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Nano-analytical electron microscopy reveals fundamental insights into human cardiovascular tissue calcification

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Abstract

The accumulation of calcified material in cardiovascular tissue is thought to involve cytochemical, extracellular matrix and systemic signals; however, its precise composition and nanoscale architecture remain largely unexplored. Using nano-analytical electron microscopy techniques, we examined valves, aortae and coronary arteries from patients with and without calcific cardiovascular disease and detected spherical calcium phosphate particles, regardless of the presence of calcific lesions. We also examined lesions after sectioning with a focused ion beam and found that the spherical particles are composed of highly crystalline hydroxyapatite that crystallographically and structurally differs from bone mineral. Taken together, these data suggest that mineralized spherical particles may play a fundamental role in calcific lesion formation. Their ubiquitous presence in varied cardiovascular tissues and from patients with a spectrum of diseases further suggests that lesion formation may follow a common process. Indeed, applying materials science techniques to ectopic and orthotopic calcification has great potential to lend critical insights into pathophysiological processes underlying calcific cardiovascular disease.

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Figure 1: DDC-SEM micrographs of human aortic valve tissue.
Figure 2: Elemental analyses of dense structures identified on aortic valves.
Figure 3: Histograms describing the prevalence of dense calcium- and phosphorus-containing structures on the surface of aortic valves.
Figure 4: TEM images, EDS mapping and SAED analyses of aortic valve tissues sectioned with a FIB.
Figure 5: DDC-SEM micrographs of mitral valve, aorta and coronary artery, and TEM, SAED and EDS mapping of calcific lesions on coronary artery tissue sectioned using a FIB.

Change history

  • 24 April 2013

    In the version of this Article originally published online, the first name of the fourth author was incorrect: it should have read 'Adrian H. Chester'. This error has been corrected in all versions of the Article.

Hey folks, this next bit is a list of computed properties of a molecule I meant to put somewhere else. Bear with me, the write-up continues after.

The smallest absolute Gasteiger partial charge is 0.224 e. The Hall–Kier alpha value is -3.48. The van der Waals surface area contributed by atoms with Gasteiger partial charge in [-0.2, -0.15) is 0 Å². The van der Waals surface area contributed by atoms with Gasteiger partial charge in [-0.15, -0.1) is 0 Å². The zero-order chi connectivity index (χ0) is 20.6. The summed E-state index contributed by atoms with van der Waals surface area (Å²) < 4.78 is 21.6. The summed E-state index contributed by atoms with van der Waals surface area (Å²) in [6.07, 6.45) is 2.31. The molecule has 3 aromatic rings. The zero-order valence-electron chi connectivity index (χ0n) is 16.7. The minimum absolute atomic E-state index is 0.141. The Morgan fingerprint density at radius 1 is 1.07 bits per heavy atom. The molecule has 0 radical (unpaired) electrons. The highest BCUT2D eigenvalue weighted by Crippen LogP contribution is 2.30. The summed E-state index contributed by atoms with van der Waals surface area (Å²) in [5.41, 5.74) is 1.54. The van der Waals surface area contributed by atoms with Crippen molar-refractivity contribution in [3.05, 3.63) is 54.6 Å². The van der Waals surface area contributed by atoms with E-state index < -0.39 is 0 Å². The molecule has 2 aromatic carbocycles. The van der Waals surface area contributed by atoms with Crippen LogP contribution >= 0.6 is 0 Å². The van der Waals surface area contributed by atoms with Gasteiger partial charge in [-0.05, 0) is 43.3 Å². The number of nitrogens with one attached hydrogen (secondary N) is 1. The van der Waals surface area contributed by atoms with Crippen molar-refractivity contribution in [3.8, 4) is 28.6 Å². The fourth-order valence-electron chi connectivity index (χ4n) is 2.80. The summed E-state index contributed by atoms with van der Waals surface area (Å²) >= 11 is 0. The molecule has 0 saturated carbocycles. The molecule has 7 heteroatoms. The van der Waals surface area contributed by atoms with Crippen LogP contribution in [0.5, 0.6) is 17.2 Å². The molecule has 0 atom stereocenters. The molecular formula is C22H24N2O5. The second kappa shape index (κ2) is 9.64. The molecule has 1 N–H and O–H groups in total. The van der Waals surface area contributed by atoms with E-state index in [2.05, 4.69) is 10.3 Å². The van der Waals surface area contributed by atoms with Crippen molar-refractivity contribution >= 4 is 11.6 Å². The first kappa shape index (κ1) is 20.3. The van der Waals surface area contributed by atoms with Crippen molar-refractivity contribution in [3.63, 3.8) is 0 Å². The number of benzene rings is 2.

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Acknowledgements

S.B. was supported by the Rosetrees Trust and the Junior Research Fellowship scheme at Imperial College London. E.G. was supported by a fellowship from the Wellcome Trust. K.L.C. was supported by a studentship from the British Heart Foundation Centre of Research Excellence at Imperial College London. M.M.S. gratefully acknowledges financial support from the Rosetrees Trust. We would like to thank K. Nitiputri for providing the murine osteoblast cells line MC3T3-E1. We would like to acknowledge the provision of preliminary animal tissues by W. Jahnen-Dechent and A. Kinkeldey.

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S.B. designed the study, performed sample preparation, conducted all the experimental work, carried out data interpretation and aided with manuscript preparation and writing. E.G. aided with study design and data interpretation and wrote most of the manuscript. K.L.C. helped with sample preparation. A.H.C. and M.H.Y helped with sample procurement and aided in data interpretation. M.M.S. supervised the study, aided with study design and data interpretation and revised the manuscript.

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Correspondence to Molly M. Stevens.

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Bertazzo, S., Gentleman, E., Cloyd, K. et al. Nano-analytical electron microscopy reveals fundamental insights into human cardiovascular tissue calcification. Nature Mater 12, 576–583 (2013). https://doi.org/10.1038/nmat3627

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